Three instructors from Barloworld Equipment South Africa’s Operator Academy, are Africa’s first accredited Caterpillar Dealer Instructors (CDIs) joining an elite group of 188 (CDIs) worldwide.

    More directly, by operating in communities Barloworld creates significant value for local suppliers which include OEMs and sub-contractors. This is reduced where plant and equipment can only be sourced by offshore principals, in which case the commitment is to spend the balance locally. In the Automotive division some 97% of spend is local (including salaries and wages).

    In South Africa, Handling and Equipment divisions’ products are sourced from overseas principals while Automotive division sources vehicles through local OEMs. Sourcing varies by regions of activity and division. Handling in the Netherlands and Belgium respectively source 99% and 100% locally while UK and South African operations respectively source some 40% and 45% from local suppliers.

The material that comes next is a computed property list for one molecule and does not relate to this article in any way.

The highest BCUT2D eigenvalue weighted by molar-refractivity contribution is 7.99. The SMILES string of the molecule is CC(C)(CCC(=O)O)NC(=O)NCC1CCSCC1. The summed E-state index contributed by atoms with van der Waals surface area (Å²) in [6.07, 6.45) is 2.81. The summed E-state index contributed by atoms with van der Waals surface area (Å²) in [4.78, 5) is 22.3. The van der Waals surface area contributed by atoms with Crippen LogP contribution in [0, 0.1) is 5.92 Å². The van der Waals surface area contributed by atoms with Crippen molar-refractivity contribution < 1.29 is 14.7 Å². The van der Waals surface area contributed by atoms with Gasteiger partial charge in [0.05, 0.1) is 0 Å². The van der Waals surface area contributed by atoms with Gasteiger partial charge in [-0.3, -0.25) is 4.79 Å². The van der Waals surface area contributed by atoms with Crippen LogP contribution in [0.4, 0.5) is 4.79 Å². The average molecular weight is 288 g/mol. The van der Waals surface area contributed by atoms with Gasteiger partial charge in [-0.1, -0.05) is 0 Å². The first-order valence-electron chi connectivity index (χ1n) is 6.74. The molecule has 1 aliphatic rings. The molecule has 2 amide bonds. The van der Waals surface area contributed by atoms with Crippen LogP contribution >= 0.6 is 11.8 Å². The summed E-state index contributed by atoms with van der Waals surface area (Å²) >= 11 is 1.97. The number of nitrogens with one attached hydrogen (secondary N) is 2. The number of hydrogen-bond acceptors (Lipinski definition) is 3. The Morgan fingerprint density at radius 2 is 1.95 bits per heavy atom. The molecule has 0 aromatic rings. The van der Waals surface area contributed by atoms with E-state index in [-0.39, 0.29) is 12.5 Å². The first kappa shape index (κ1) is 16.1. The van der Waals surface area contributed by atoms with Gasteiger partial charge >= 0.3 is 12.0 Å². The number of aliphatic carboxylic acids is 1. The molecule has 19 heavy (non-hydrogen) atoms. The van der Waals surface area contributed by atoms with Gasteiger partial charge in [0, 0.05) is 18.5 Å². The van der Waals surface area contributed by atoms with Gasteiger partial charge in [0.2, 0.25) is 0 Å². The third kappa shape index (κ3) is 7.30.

Logistics business sub-contracts a large portion of its business to local contractors spreading wealth creation, skills development and efficient logistical support.

    Indirect value for communities also includes the group’s support for enterprise development initiatives under the Barloworld Siyakhula umbrella and other community investment activities. These principally benefit communities in South Africa, as do the group’s preferential procurement initiatives under the BBBEE umbrella which amounted to some R13 billion for the year.

    Barloworld Siyakhula, the group’s enterprise development vehicle in South Africa, promotes black economic empowerment through providing financial and nonfinancial support to small and medium-sized suppliers, contractors and enterprises in its supply chain. Some R48-million in funds are currently committed to Siyakhula.

    Over the past 5 years R64 million has been invested through Barloworld’s socio-economic development programmes with R15.7 million being invested in 2011.

    2011 GROUP CSI SPEND R15.7 million

    Group CSI spend